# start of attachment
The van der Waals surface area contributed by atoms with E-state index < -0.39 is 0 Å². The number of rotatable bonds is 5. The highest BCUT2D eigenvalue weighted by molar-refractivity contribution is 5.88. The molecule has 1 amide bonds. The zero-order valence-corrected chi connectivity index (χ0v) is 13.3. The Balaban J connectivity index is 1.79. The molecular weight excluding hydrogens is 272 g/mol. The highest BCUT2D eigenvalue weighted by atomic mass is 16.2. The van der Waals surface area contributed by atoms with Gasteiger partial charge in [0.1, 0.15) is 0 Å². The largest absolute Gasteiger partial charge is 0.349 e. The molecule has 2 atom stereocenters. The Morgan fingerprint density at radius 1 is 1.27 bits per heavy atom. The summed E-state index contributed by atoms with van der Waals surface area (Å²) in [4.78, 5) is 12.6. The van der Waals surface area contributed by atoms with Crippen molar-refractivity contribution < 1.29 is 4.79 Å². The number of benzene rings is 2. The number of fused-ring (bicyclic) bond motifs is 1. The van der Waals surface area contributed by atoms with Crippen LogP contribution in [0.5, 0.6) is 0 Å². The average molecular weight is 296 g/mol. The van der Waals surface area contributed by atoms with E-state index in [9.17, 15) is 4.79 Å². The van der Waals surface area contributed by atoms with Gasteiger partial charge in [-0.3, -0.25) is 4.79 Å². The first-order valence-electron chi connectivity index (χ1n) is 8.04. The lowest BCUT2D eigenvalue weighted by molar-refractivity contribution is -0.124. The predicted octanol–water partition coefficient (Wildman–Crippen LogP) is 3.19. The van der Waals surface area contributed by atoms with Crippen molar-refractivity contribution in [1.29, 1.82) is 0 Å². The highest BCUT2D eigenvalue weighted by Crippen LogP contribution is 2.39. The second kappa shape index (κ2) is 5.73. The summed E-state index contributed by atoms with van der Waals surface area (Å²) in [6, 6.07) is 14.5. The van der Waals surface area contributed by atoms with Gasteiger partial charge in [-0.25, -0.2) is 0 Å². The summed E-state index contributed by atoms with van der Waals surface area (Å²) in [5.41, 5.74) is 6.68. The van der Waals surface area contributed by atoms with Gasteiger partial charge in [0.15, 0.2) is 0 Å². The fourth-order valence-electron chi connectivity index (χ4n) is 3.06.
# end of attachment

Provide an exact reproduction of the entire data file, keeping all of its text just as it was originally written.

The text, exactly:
The van der Waals surface area contributed by atoms with E-state index < -0.39 is 0 Å². The number of rotatable bonds is 5. The highest BCUT2D eigenvalue weighted by molar-refractivity contribution is 5.88. The molecule has 1 amide bonds. The zero-order valence-corrected chi connectivity index (χ0v) is 13.3. The Balaban J connectivity index is 1.79. The molecular weight excluding hydrogens is 272 g/mol. The highest BCUT2D eigenvalue weighted by atomic mass is 16.2. The van der Waals surface area contributed by atoms with Gasteiger partial charge in [0.1, 0.15) is 0 Å². The largest absolute Gasteiger partial charge is 0.349 e. The molecule has 2 atom stereocenters. The Morgan fingerprint density at radius 1 is 1.27 bits per heavy atom. The summed E-state index contributed by atoms with van der Waals surface area (Å²) in [4.78, 5) is 12.6. The van der Waals surface area contributed by atoms with Crippen molar-refractivity contribution < 1.29 is 4.79 Å². The number of benzene rings is 2. The number of fused-ring (bicyclic) bond motifs is 1. The van der Waals surface area contributed by atoms with Crippen LogP contribution in [0.5, 0.6) is 0 Å². The average molecular weight is 296 g/mol. The van der Waals surface area contributed by atoms with E-state index in [9.17, 15) is 4.79 Å². The van der Waals surface area contributed by atoms with Gasteiger partial charge in [-0.3, -0.25) is 4.79 Å². The first-order valence-electron chi connectivity index (χ1n) is 8.04. The lowest BCUT2D eigenvalue weighted by molar-refractivity contribution is -0.124. The predicted octanol–water partition coefficient (Wildman–Crippen LogP) is 3.19. The van der Waals surface area contributed by atoms with Crippen molar-refractivity contribution in [1.29, 1.82) is 0 Å². The highest BCUT2D eigenvalue weighted by Crippen LogP contribution is 2.39. The second kappa shape index (κ2) is 5.73. The summed E-state index contributed by atoms with van der Waals surface area (Å²) in [6, 6.07) is 14.5. The van der Waals surface area contributed by atoms with Gasteiger partial charge in [-0.25, -0.2) is 0 Å². The summed E-state index contributed by atoms with van der Waals surface area (Å²) in [5.41, 5.74) is 6.68. The van der Waals surface area contributed by atoms with Gasteiger partial charge in [0.15, 0.2) is 0 Å². The fourth-order valence-electron chi connectivity index (χ4n) is 3.06.